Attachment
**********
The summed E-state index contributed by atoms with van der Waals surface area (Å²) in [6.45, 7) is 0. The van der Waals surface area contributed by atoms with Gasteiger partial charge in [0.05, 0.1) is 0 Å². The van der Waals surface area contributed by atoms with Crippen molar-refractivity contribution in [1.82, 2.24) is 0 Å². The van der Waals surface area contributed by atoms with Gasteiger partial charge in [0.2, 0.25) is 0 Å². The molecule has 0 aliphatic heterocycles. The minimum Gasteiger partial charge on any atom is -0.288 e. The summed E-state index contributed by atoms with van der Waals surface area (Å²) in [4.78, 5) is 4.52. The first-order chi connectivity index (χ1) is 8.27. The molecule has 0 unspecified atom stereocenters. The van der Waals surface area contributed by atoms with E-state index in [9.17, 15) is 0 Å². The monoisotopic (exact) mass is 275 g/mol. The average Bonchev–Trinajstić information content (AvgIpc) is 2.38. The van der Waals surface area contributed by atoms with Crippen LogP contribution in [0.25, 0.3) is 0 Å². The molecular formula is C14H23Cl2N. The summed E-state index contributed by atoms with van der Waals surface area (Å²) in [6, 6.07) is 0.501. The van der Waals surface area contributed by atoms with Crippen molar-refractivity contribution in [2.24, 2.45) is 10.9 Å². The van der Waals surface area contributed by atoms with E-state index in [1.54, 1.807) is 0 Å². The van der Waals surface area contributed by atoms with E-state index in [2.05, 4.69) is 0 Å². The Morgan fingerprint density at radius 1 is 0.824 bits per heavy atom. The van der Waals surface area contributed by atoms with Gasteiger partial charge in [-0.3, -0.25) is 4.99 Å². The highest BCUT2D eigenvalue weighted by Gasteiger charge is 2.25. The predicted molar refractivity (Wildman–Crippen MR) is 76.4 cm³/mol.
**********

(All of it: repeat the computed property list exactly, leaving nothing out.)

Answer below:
The summed E-state index contributed by atoms with van der Waals surface area (Å²) in [6.45, 7) is 0. The van der Waals surface area contributed by atoms with Gasteiger partial charge in [0.05, 0.1) is 0 Å². The van der Waals surface area contributed by atoms with Crippen molar-refractivity contribution in [1.82, 2.24) is 0 Å². The van der Waals surface area contributed by atoms with Gasteiger partial charge in [0.2, 0.25) is 0 Å². The molecule has 0 aliphatic heterocycles. The minimum Gasteiger partial charge on any atom is -0.288 e. The summed E-state index contributed by atoms with van der Waals surface area (Å²) in [4.78, 5) is 4.52. The first-order chi connectivity index (χ1) is 8.27. The molecule has 0 unspecified atom stereocenters. The van der Waals surface area contributed by atoms with E-state index in [9.17, 15) is 0 Å². The monoisotopic (exact) mass is 275 g/mol. The average Bonchev–Trinajstić information content (AvgIpc) is 2.38. The van der Waals surface area contributed by atoms with Crippen LogP contribution in [0.25, 0.3) is 0 Å². The molecular formula is C14H23Cl2N. The summed E-state index contributed by atoms with van der Waals surface area (Å²) in [6, 6.07) is 0.501. The van der Waals surface area contributed by atoms with Crippen molar-refractivity contribution in [2.24, 2.45) is 10.9 Å². The van der Waals surface area contributed by atoms with E-state index in [1.54, 1.807) is 0 Å². The van der Waals surface area contributed by atoms with E-state index in [2.05, 4.69) is 0 Å². The Morgan fingerprint density at radius 1 is 0.824 bits per heavy atom. The van der Waals surface area contributed by atoms with Gasteiger partial charge in [-0.3, -0.25) is 4.99 Å². The highest BCUT2D eigenvalue weighted by Gasteiger charge is 2.25. The predicted molar refractivity (Wildman–Crippen MR) is 76.4 cm³/mol.